requests to send more data and meets all of the following conditions





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   1.  The transport send buffer has less than one SMSS of unsent data
       available to send.

   2.  The sending flow is not currently in the process of transmitting
       a packet.

   3.  The amount of data considered in flight is less than the
       congestion window (cwnd).

   4.  All the packets considered lost have been retransmitted.

   If these conditions are all met then the sender has run out of data
   to feed the network.  This would effectively create a "bubble" of
   idle time in the data pipeline.  This idle time means that any
   delivery rate sample obtained from this data packet, and any rate
   sample from a packet that follows it in the next round trip, is going
   to be an application-limited sample that potentially underestimates
   the true available bandwidth.  Thus, when the algorithm marks a
   transport flow as application-limited, it marks all bandwidth samples
   for the next round trip as application-limited (at which point, the
   "bubble" can be said to have exited the data pipeline).

3.  Detailed Algorithm

3.1.  Variables

3.1.1.  Per-connection (C) state

   This algorithm requires the following new state variables for each
   transport connection:

   C.delivered: The total amount of data (tracked in octets or in
   packets) delivered so far over the lifetime of the transport
   connection.

   C.delivered_time: The wall clock time when C.delivered was last
   updated.

   C.first_sent_time: If packets are in flight, then this holds the send
   time of the packet that was most recently marked as delivered.  Else,
   if the connection was recently idle, then this holds the send time of
   most recently sent packet.

   C.app_limited: The index of the last transmitted packet marked as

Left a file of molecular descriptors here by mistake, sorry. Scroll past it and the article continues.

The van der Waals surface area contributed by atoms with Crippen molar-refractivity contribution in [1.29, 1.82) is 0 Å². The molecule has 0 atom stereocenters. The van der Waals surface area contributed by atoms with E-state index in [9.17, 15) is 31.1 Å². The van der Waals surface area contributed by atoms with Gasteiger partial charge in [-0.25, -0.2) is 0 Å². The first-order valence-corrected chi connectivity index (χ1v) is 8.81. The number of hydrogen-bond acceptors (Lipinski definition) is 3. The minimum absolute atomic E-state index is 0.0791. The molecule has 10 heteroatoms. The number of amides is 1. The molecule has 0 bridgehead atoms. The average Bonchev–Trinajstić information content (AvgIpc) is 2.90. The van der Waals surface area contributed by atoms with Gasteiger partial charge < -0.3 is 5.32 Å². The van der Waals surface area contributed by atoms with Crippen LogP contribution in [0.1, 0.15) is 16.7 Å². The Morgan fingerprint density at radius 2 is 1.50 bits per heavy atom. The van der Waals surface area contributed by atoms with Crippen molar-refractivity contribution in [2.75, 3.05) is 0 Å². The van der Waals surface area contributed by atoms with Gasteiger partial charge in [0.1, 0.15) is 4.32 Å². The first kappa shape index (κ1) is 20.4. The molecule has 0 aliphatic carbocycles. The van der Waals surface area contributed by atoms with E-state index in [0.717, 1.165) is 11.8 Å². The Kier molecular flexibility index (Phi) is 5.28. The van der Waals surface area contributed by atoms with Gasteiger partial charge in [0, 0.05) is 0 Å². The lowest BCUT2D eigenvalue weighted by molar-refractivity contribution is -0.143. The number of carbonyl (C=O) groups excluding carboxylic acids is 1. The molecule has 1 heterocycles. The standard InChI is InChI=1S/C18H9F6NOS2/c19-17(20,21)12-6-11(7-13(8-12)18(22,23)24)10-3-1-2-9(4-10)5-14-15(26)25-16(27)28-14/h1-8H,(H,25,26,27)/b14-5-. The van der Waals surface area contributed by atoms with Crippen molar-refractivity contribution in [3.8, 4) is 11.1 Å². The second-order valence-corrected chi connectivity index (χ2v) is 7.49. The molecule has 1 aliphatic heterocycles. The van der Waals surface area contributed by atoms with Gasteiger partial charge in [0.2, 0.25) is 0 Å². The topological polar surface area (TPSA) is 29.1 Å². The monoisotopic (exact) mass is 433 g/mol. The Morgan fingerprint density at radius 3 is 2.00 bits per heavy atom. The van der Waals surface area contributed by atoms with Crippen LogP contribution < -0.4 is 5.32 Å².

application-limited, or 0 if the connection is not currently
   application-limited.





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   We also assume that the transport protocol sender implementation
   tracks the following state per connection.  If the following state
   variables are not tracked by an existing implementation, all the
   following parameters MUST be tracked to implement this algorithm:

   C.write_seq: The data sequence number one higher than that of the
   last octet queued for transmission in the transport layer write
   buffer.

   C.pending_transmissions: The number of bytes queued for transmission
   on the sending host at layers lower than the transport layer (i.e.
   network layer, traffic shaping layer, network device layer).

   C.lost_out: The number of packets in the current outstanding window
   that are marked as lost.

   C.retrans_out: The number of packets in the current outstanding
   window that are being retransmitted.

   C.pipe: The sender's estimate of the number of packets outstanding in
   the network; i.e. the number of packets in the current outstanding
   window that are being transmitted or retransmitted and have not been
   SACKed or marked lost (e.g. "pipe" from [RFC6675]).

3.1.2.  Per-packet (P) state

   This algorithm requires the following new state variables for each
   packet that has been transmitted but not yet ACKed or SACKed:

   P.delivered: C.delivered at the time the packet was sent.

   P.delivered_time: C.delivered_time at the time the packet was sent.

   P.first_sent_time: C.first_sent_time at the time the packet was sent.

   P.is_app_limited: C.app_limited at the time the packet was sent.

   P.sent_time: The time when the packet was sent.